December 23, 2010

State Health Department Reports Possible Salmonella Outbreak

The Missouri Department of Health and Senior Services (DHSS) has been notified by the Food and Drug Administration (FDA) of a possible Salmonella outbreak connected with contaminated alfalfa sprouts. DHSS has received reports of 16 Missouri residents becoming ill from the same strain of Salmonella, with cases occurring in Franklin, St. Charles, Jefferson, Lewis, and St. Louis Counties, and in Kansas City. The department is investigating further to determine if the cases are connected.

In the course of this ongoing multi-state investigation, alfalfa sprouts distributed in Illinois have been identified as the likely source of the illness. DHSS does not believe that all alfalfa sprouts are affected.

Symptoms of salmonellosis (illness caused by Salmonella bacteria) include diarrhea, vomiting, fever and/or stomach cramps. Salmonellosis usually develops within six to 72 hours after a consumer’s exposure to Salmonella bacteria and generally lasts three to seven days. Salmonella bacteria can be transmitted from person to person. Some individuals who are infected may have no symptoms at all but may still transmit the Salmonella bacteria to others. The spread of Salmonella from person to person may be avoided by careful hand washing with soap and water, particularly after using the restroom.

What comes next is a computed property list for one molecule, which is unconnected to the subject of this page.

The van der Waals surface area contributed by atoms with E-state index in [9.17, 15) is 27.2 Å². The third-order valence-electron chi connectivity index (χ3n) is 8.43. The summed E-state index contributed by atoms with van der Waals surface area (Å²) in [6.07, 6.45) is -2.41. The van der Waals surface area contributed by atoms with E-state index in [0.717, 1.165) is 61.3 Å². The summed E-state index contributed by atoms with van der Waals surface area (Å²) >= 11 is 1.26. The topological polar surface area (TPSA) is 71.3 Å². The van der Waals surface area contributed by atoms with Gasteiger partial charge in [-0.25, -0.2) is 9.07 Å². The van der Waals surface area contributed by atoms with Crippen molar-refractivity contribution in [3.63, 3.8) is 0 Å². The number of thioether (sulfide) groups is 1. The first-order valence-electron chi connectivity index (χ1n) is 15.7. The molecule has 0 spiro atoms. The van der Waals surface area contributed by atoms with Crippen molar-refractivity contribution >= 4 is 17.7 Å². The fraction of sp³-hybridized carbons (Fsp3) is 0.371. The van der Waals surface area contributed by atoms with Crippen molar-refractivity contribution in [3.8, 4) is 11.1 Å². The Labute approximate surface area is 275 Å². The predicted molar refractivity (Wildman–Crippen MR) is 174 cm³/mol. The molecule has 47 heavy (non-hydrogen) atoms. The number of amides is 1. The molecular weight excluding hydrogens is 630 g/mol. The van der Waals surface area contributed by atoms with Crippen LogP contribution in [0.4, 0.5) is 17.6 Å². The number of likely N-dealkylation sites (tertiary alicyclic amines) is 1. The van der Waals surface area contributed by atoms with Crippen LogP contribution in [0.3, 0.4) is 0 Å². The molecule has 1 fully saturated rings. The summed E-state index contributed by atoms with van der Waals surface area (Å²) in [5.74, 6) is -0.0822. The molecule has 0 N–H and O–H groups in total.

Consumers who may experience the symptoms described above should consult a health care provider and discuss the possibility of Salmonella infection, or other causes of such symptoms. If salmonellosis is diagnosed, should contact their local health department to report the condition.

Salmonella Prevention

  • Cook poultry, ground beef, and eggs thoroughly. Do not eat or drink foods containing raw eggs, or raw (unpasteurized) milk.
  • If you are served undercooked meat, poultry or eggs in a restaurant, don't hesitate to send it back to the kitchen for further cooking.
  • Wash hands, kitchen work surfaces, and utensils with soap and water immediately after they have been in contact with raw meat or poultry.
  • Be particularly careful with foods prepared for infants, the elderly, and persons with immune system problems.
  • Wash hands with soap after handling reptiles, birds, or baby chicks, and after contact with pet feces.
  • Avoid direct or even indirect contact between reptiles (turtles, iguanas, other lizards, snakes) and infants or immunocompromised persons.
  • Don't work with raw poultry or meat and an infant (e.g., feeding, changing diaper) at the same time.
  • Mother's milk is the safest food for young infants. Breastfeeding helps prevent salmonellosis and many other health problems.

For more information about salmonellosis contact your local public health agency or check the CDC's site for more information.